NMSU branding

New Mexico State University

New Mexico State University

News Center

Children learn how to stay safe through NMSU Extension program

HOBBS, N.M. - What vital information does a child - or an adult - need to know when dialing 9-1-1? Using just your eyes, can you tell the difference between Clorox and lemonade? What do you do if you are home alone and a stranger knocks on your front door?

A third-grade student tries to determine which container holds a safe food product and which one holds a harmful household chemical at the annual Progressive Agriculture Safety Days in Hobbs. (NMSU photo by Audry Olmsted)

These and many other questions were answered recently for third-grade students in Lea County when they attended the annual Progressive Agriculture Safety Days in Hobbs. The event was a cooperative effort between New Mexico State University's Cooperative Extension Service and the Progressive Agriculture Foundation.

The mission of the safety days is to make life safer and healthier for all children through education and training.

"It is important to teach children about safety because there are so many dangers nowadays," said Shannon Franklin, Extension 4-H agent and home economist for Lea County. "This program is about teaching kids how to be safe and giving them some knowledge they can take with them from attending."

Approximately 1,100 students attended the event in Hobbs this year over the course of two days.

Through the program, children learn safety lessons that can keep them and others safe while at home or on a farm or ranch. Many accidents can be prevented if safety precautions are followed. The safety days not only increase students' awareness of safety procedures, they enhance the safety awareness of the community as well.

Franklin said Lea County does not have a large farming community, which is why the program held in Hobbs catered more toward latchkey children who are frequently home alone.

Besides learning how to responsibly dial 9-1-1, handle strangers at their door, and identify the differences between safe foods and the harmful household chemicals they may resemble, students learned about germs, bicycle and helmet safety, water safety, water conservation and soil erosion, methamphetamine awareness, and electrical safety.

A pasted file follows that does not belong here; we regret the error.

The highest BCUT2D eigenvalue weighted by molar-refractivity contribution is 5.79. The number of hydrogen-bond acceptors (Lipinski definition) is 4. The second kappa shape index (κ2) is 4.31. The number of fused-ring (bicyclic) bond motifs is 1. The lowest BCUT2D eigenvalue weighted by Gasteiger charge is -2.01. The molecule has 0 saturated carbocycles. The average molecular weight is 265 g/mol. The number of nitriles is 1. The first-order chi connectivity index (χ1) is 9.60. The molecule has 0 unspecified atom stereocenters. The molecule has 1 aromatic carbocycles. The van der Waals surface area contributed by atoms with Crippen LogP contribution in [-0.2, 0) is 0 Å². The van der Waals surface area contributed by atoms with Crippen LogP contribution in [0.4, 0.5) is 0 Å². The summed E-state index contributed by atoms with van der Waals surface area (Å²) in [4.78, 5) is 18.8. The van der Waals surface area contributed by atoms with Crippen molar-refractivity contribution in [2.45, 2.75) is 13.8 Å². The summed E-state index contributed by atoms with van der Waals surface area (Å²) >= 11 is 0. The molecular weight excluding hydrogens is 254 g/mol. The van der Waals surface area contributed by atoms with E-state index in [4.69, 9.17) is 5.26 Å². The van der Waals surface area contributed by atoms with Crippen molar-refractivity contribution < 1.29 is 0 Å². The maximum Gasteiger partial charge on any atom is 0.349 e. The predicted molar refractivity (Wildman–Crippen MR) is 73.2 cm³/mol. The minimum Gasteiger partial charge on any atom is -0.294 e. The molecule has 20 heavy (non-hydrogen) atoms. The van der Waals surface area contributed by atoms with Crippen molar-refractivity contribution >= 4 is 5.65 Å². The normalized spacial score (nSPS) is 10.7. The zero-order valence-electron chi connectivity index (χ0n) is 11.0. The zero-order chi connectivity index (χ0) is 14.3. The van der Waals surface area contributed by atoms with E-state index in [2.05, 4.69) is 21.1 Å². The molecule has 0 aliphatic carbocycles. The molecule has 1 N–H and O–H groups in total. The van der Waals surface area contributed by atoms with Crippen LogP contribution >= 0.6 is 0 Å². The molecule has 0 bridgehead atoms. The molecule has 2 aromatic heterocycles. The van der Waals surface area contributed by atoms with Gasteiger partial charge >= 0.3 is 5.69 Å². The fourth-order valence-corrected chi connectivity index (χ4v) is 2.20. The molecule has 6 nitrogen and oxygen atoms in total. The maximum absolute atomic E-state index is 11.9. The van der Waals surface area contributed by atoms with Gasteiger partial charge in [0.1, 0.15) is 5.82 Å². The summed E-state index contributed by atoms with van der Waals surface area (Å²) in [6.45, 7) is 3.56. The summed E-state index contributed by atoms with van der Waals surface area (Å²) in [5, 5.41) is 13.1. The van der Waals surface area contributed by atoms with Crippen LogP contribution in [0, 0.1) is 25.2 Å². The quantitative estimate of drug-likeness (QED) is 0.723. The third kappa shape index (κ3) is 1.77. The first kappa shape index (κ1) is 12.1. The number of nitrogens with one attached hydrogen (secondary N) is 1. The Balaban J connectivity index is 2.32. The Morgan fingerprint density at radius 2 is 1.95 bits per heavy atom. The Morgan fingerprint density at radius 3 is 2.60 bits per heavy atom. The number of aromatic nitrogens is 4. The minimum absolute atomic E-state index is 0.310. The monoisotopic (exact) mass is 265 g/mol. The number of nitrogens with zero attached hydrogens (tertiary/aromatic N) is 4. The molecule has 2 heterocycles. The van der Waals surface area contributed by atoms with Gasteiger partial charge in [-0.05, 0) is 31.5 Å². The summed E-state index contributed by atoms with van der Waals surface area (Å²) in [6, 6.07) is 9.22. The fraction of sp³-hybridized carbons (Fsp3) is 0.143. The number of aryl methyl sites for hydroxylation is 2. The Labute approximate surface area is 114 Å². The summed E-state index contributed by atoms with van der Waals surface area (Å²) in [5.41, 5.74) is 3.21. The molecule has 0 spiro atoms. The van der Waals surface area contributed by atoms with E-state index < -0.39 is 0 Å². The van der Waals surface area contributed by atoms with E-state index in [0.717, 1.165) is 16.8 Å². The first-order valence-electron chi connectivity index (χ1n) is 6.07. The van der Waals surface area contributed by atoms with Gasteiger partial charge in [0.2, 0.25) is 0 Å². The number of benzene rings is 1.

During the safety days, different stations teach participants about specific topics and provide age-appropriate, hands-on activities. Students are divided into small groups, which allows for greater participation.

Progressive Agriculture Safety Days is geared toward children between third- and fifth-grade.

"The curriculum is really targeted to that age level," Franklin said. "At that age, they are like little sponges, soaking everything up."

Children and teachers find the safety days to be a positive learning experience.

"This is a wonderful program because it shows the children all the different ways to be safe, things they should be cautious of, things they need to be aware of," said Pam Tinley, who teaches third grade at Stone Elementary.

Tinley said she and other teachers who bring their students to the event incorporate what the children have learned back in the classroom through discussion and other activities.

The national sponsors for the event were Bunge, John Deere, Agrium, Toyota, Farm Credit, Pioneer, Monsanto and ConocoPhillips. The local sponsors were LEACO Rural Telephone Company, LES-URENCO in Eunice, Chevron Pipeline and the J. F. Maddox Foundation.

Safety days are held in towns across eastern New Mexico and reach more than 5,000 students and teachers annually. The topics presented at each location vary to fit the needs of the area.

"Safety is a topic that is very near and dear to my heart," Franklin said. "Even if we help only one child to do the right thing, at least that is one child we have protected."